At a time when consumers, advocacy groups and regulators seem to be more vigilant than ever about consumer data privacy, a new study by Google and the National Research Group (NRG) finds a significant number of consumers are willing to share some of their most personal data with voice assistant technology in order to have a more personalized media experience.
While it may make sense that nearly half (46%) said they are willing to share their media consumption history, more than a quarter said they also were willing to share such sensitive personal information as their location history (29%), purchase history (28%) and banking information (27%).
Interestingly, a much lower percentage of consumers said they were willing to share their social media history, which is something that would have been taken for granted just a couple of years ago before society became aware of transgressions like Cambridge Analytica's and others' exploitation of Facebook users data.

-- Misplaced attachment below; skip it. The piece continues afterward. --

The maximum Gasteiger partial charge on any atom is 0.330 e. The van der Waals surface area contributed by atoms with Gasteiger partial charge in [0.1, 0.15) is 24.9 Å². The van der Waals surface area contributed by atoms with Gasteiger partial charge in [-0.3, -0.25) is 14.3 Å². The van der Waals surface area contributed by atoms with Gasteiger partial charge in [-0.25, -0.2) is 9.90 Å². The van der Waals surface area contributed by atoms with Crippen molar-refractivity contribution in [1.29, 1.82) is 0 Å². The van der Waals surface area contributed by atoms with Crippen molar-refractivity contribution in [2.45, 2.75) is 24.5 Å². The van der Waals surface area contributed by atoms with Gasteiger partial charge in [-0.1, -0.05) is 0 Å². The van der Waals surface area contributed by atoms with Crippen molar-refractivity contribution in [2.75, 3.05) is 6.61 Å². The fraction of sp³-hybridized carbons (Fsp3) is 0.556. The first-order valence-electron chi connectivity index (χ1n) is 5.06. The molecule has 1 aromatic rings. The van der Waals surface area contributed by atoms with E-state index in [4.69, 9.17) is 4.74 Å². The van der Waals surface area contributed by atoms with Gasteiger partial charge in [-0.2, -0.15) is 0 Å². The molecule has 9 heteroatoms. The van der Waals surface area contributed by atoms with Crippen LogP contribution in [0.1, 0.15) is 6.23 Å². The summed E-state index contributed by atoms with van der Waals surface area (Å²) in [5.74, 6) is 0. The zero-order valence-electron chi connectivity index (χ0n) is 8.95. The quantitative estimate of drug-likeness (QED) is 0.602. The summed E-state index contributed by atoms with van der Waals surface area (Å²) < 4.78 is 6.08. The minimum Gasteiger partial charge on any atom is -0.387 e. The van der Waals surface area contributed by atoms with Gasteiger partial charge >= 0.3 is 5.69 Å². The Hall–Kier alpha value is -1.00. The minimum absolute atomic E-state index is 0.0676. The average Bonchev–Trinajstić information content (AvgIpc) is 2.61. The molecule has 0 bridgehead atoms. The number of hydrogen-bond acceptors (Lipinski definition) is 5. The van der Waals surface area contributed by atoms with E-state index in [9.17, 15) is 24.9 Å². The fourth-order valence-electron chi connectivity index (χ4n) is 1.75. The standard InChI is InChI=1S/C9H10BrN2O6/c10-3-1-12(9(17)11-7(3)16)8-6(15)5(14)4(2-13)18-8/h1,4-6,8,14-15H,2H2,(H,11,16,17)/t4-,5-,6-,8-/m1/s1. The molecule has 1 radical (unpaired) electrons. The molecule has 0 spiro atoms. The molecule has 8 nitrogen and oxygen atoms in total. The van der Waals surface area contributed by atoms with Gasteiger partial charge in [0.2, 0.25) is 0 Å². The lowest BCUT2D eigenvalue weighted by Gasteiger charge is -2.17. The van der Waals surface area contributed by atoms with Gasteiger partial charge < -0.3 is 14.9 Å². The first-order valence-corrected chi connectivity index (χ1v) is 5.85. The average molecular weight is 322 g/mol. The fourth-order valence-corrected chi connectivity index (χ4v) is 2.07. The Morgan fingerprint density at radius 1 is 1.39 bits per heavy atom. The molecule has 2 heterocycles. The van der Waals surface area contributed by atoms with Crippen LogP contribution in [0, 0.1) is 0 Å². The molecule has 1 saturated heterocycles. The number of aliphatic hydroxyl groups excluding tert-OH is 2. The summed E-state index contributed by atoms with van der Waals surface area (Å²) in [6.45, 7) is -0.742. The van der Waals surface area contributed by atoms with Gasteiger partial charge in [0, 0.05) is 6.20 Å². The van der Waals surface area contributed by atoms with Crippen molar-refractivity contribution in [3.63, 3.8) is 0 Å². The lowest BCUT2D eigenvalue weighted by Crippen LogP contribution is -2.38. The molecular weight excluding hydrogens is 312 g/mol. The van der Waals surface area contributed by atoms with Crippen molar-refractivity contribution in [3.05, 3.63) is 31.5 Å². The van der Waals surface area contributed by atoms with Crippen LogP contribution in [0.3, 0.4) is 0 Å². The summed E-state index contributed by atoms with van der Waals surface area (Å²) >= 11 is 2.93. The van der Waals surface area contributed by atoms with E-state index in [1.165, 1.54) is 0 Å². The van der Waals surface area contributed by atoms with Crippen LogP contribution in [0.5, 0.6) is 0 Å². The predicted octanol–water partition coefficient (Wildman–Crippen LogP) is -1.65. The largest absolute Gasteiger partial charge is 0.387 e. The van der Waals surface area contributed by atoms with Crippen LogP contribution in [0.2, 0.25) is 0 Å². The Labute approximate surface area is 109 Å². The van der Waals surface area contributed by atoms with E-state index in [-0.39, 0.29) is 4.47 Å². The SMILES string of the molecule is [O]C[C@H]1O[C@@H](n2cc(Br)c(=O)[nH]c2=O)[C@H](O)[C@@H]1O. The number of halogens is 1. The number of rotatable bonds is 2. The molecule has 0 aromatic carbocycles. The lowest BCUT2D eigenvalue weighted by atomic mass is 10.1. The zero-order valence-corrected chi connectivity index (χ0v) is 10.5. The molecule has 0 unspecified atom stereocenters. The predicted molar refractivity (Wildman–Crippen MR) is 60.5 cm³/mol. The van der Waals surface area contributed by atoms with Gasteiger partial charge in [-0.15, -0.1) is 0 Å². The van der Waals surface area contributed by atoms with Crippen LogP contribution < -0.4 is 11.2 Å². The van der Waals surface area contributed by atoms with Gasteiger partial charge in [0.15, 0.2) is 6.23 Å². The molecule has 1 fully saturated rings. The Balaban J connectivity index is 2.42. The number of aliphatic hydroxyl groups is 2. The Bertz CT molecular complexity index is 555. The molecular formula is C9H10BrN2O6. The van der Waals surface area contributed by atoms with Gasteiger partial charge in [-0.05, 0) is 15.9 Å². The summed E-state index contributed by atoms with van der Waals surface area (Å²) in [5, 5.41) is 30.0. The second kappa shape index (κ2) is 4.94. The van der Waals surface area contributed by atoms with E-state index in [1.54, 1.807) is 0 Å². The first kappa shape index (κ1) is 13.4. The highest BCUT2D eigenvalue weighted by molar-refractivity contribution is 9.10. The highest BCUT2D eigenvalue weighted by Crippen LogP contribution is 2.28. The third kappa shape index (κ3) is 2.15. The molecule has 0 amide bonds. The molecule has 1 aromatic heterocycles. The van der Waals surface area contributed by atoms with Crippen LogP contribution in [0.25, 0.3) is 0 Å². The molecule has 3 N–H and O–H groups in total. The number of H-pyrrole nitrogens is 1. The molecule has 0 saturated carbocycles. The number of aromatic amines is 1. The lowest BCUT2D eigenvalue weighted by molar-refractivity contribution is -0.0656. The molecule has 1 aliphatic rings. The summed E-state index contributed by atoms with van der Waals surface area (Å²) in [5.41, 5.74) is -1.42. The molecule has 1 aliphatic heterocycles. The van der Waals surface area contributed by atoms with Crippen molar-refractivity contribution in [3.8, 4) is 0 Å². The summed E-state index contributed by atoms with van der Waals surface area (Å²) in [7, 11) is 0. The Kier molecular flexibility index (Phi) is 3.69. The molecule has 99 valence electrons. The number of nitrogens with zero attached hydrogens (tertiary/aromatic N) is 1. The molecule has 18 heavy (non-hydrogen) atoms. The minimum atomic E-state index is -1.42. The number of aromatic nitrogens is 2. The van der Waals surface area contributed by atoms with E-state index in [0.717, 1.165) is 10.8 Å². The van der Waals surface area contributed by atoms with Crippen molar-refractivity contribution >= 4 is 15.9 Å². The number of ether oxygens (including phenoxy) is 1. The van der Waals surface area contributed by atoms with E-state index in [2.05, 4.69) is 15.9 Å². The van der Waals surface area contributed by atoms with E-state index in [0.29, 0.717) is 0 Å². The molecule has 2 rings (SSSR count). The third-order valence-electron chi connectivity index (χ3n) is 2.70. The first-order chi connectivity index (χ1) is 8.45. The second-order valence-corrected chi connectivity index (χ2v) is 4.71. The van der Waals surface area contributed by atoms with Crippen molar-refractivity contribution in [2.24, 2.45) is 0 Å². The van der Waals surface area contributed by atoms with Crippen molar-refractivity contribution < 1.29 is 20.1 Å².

Personal communications were the least likely data to be shared with voice assistants in order to enhance each respondent's personal media experience.
The No. 1 reason consumers are willing to trade data for more "frictionless" media navigation is the paradox of choice, according to NRG's researchers.
"Search is a huge challenge when it comes to content discovery," the report found, adding: "In a world of peak content and overwhelming choice, voice can be a media butler that cuts through the clutter with accuracy, contextual relevance and curation. In fact, the ability to find and play content easily and quickly and make relevant content recommendations drives overall user satisfaction with devices."